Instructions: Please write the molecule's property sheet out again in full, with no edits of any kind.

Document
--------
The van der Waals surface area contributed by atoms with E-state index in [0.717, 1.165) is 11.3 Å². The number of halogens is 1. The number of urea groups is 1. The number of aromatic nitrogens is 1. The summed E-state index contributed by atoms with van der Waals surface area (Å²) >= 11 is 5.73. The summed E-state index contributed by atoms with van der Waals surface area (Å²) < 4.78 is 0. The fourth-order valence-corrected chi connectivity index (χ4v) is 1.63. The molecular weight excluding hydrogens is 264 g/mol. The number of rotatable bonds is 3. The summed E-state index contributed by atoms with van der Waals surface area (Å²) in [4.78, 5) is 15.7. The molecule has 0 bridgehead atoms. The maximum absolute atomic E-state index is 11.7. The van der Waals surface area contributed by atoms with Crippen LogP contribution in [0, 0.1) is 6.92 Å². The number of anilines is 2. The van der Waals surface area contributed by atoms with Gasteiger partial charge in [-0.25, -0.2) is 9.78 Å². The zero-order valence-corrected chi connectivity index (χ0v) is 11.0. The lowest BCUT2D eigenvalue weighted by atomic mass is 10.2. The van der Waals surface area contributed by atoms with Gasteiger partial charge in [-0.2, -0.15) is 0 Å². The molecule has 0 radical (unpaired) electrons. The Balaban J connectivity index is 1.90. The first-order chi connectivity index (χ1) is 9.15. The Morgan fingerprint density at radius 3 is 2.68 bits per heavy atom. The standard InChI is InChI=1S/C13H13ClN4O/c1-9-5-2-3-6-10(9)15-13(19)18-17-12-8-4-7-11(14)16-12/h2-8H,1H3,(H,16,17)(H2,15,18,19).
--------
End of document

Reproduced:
The van der Waals surface area contributed by atoms with E-state index in [0.717, 1.165) is 11.3 Å². The number of halogens is 1. The number of urea groups is 1. The number of aromatic nitrogens is 1. The summed E-state index contributed by atoms with van der Waals surface area (Å²) >= 11 is 5.73. The summed E-state index contributed by atoms with van der Waals surface area (Å²) < 4.78 is 0. The fourth-order valence-corrected chi connectivity index (χ4v) is 1.63. The molecular weight excluding hydrogens is 264 g/mol. The number of rotatable bonds is 3. The summed E-state index contributed by atoms with van der Waals surface area (Å²) in [4.78, 5) is 15.7. The molecule has 0 bridgehead atoms. The maximum absolute atomic E-state index is 11.7. The van der Waals surface area contributed by atoms with Crippen LogP contribution in [0, 0.1) is 6.92 Å². The number of anilines is 2. The van der Waals surface area contributed by atoms with Gasteiger partial charge in [-0.25, -0.2) is 9.78 Å². The zero-order valence-corrected chi connectivity index (χ0v) is 11.0. The lowest BCUT2D eigenvalue weighted by atomic mass is 10.2. The van der Waals surface area contributed by atoms with Gasteiger partial charge in [-0.2, -0.15) is 0 Å². The molecule has 0 radical (unpaired) electrons. The Balaban J connectivity index is 1.90. The first-order chi connectivity index (χ1) is 9.15. The Morgan fingerprint density at radius 3 is 2.68 bits per heavy atom. The standard InChI is InChI=1S/C13H13ClN4O/c1-9-5-2-3-6-10(9)15-13(19)18-17-12-8-4-7-11(14)16-12/h2-8H,1H3,(H,16,17)(H2,15,18,19).